During the night, when I could not sleep, the two biblical inputs from my day combined into a single, focused, hard-to-accept thought.
Input #1 – “Increase our faith.”
[Jesus said,] “So watch yourselves. If your brother sins, rebuke him, and if he repents, forgive him, If he sins against you seven times in a day, and seven times comes back to you and says, ‘I repent,’ forgive him.”
The apostles said to the Lord, “Increase our faith!” Luke 17:3-5
Commenting on this passage, David Early explains that confronted with such a radical teaching by Jesus, the discples responded simply by asking God to increase their faith. This was a hard truth for them to accept. It seemingly required more faith than what they currently had. The good news is that they realized that faith was the key issue. They would need to trust God in a greater way if they were going to accept and obey the truth Jesus had just taught.
Input #2 – “Blessed are the persecuted.” In an excellent blog advising Christians how to handle well on social media the situation surrounding the resignation of Brenden Eich, David Whiting writes, (Click on the link below to read David’s blog.)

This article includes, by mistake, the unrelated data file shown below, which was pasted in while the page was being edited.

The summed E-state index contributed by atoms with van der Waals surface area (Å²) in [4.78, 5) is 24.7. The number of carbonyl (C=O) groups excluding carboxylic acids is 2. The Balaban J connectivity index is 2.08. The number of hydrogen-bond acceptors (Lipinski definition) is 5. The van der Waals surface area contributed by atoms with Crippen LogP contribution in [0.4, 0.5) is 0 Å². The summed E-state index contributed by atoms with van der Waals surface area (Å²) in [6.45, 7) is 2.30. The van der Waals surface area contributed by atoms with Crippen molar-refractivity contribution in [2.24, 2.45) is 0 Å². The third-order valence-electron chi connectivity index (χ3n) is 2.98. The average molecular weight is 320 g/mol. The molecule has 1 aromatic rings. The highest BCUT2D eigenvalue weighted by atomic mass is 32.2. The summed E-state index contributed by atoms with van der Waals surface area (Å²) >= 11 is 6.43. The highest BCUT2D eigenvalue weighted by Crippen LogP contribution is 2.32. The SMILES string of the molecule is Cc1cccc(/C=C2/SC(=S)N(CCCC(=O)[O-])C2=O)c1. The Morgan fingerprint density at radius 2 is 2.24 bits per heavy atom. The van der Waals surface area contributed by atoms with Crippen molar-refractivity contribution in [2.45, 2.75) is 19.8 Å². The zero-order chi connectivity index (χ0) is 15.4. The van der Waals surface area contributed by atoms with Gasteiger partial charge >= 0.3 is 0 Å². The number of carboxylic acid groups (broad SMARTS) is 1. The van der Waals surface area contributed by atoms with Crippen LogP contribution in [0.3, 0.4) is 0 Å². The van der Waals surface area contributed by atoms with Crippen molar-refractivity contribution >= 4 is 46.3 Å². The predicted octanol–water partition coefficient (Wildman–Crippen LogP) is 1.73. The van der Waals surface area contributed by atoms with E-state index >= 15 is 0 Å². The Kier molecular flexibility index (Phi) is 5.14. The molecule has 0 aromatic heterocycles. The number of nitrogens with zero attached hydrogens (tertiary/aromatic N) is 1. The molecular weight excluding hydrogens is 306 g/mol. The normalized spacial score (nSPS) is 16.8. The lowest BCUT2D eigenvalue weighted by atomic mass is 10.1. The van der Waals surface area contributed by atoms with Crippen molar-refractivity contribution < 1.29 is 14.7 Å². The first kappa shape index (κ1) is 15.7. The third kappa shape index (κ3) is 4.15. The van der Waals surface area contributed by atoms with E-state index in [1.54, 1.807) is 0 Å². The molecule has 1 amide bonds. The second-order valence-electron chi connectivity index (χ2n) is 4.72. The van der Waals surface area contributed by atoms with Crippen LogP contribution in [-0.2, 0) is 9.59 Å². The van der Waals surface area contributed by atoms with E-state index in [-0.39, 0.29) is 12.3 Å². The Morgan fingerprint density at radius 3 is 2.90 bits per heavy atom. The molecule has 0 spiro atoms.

Let’s remember that persecution is expected and Jesus said we are blessed when we are persecuted. So – this is good news, right? I doubt anyone sees this as good news (and neither do I). But it seems we don’t believe two phrases of Jesus: “blessed are the persecuted” or “if they persecuted me, they will persecute you”. Do we really believe that? (Click on the link below to read David’s blog.)
Combining these two thoughts, I responded to the very uncomfortable reality that Jesus said “Blessed are the persecuted…” with the words, “O Father, increase my faith.” It is hard to believe that we’re blessed when we’re persecuted. This seems to require more faith than I currently have. But, like the disciples, I can pray for more faith and God will grant it.